Documented and Undocumented Psychiatric Conditions Affect the Length of Stay and Discharge Disposition Following Total Hip Arthroplasty

Published:December 09, 2021DOI:



      Despite increased efforts toward patient optimization, some patients have undocumented conditions that can affect costs and quality metrics for institutions and physicians. This study evaluates the effect of documented and undocumented psychiatric conditions on length of stay (LOS) and discharge disposition following total hip arthroplasty (THA).


      A retrospective review of all primary THAs from 2015 to 2020 at a high-volume academic orthopedic specialty hospital was conducted. Patients were separated into 3 cohorts: patients with a documented psychiatric diagnosis (+Dx), patients without a documented psychiatric diagnosis but with an actively prescribed psychiatric medication (−Dx), and patients without a psychiatric diagnosis or medication (control). Patient demographics, LOS, and discharge disposition were assessed.


      A total of 5309 patients were included; 3048 patients had no recorded psychiatric medications (control); 2261 patients took at least 1 psychiatric medication, of which 1513 (65.9%) and 748 (34.1%) patients were put in the −Dx and +Dx cohorts, respectively. American Society of Anesthesiologists class differed between groups (P < .001). The −Dx and +Dx groups had increased LOS (3.15 ± 2.37 [75.6 ± 56.9] and 3.12 ± 2.27 [74.9 ± 54.5] vs 2.42 ± 1.70 [57.6 ± 40.8] days (hours), P < .001) and were more likely to be discharged to a secondary facility (23.0% and 21.7% vs 13.8%, P < .001) than the control group. Outcomes did not significantly differ between the −Dx and +Dx cohorts.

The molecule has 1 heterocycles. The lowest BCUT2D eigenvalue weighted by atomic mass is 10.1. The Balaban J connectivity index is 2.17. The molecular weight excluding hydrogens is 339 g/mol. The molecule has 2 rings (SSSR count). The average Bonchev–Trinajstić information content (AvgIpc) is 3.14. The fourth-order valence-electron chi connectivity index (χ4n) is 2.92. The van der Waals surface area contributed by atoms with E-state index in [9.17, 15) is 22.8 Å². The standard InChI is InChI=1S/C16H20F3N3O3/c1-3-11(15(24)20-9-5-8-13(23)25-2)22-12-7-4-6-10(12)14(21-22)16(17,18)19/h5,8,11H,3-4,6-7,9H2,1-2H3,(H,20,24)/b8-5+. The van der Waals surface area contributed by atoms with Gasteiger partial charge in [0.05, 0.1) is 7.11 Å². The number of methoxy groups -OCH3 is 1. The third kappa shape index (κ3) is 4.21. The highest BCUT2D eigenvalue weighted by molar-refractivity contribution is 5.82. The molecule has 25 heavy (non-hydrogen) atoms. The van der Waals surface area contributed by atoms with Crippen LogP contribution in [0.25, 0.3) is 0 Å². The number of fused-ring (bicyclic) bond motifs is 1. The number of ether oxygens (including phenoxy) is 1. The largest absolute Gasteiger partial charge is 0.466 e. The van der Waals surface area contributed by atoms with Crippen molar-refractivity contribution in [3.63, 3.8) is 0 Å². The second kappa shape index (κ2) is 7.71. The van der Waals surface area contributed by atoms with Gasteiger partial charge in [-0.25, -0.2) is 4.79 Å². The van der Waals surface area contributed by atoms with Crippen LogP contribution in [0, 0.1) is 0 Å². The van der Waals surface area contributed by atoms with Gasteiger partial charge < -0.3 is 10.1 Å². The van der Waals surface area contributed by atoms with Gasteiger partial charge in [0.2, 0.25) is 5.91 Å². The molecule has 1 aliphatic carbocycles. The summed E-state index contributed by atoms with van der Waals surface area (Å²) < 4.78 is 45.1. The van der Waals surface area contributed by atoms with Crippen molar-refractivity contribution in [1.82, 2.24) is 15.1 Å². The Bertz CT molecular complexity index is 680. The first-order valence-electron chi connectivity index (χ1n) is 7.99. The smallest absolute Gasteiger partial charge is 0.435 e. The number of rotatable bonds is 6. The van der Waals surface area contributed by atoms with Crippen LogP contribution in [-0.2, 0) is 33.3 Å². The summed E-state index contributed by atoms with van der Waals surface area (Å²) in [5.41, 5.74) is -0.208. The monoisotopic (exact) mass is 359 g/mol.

Most THA patients’ psychiatric diagnoses were not documented. The presence of psychiatric medications was associated with longer LOS and a greater likelihood of discharge to secondary facilities. This has implications for both cost and quality metrics. Review of medications can help identify and optimize these patients before surgery.

      Level III Evidence

      Retrospective Cohort Study.


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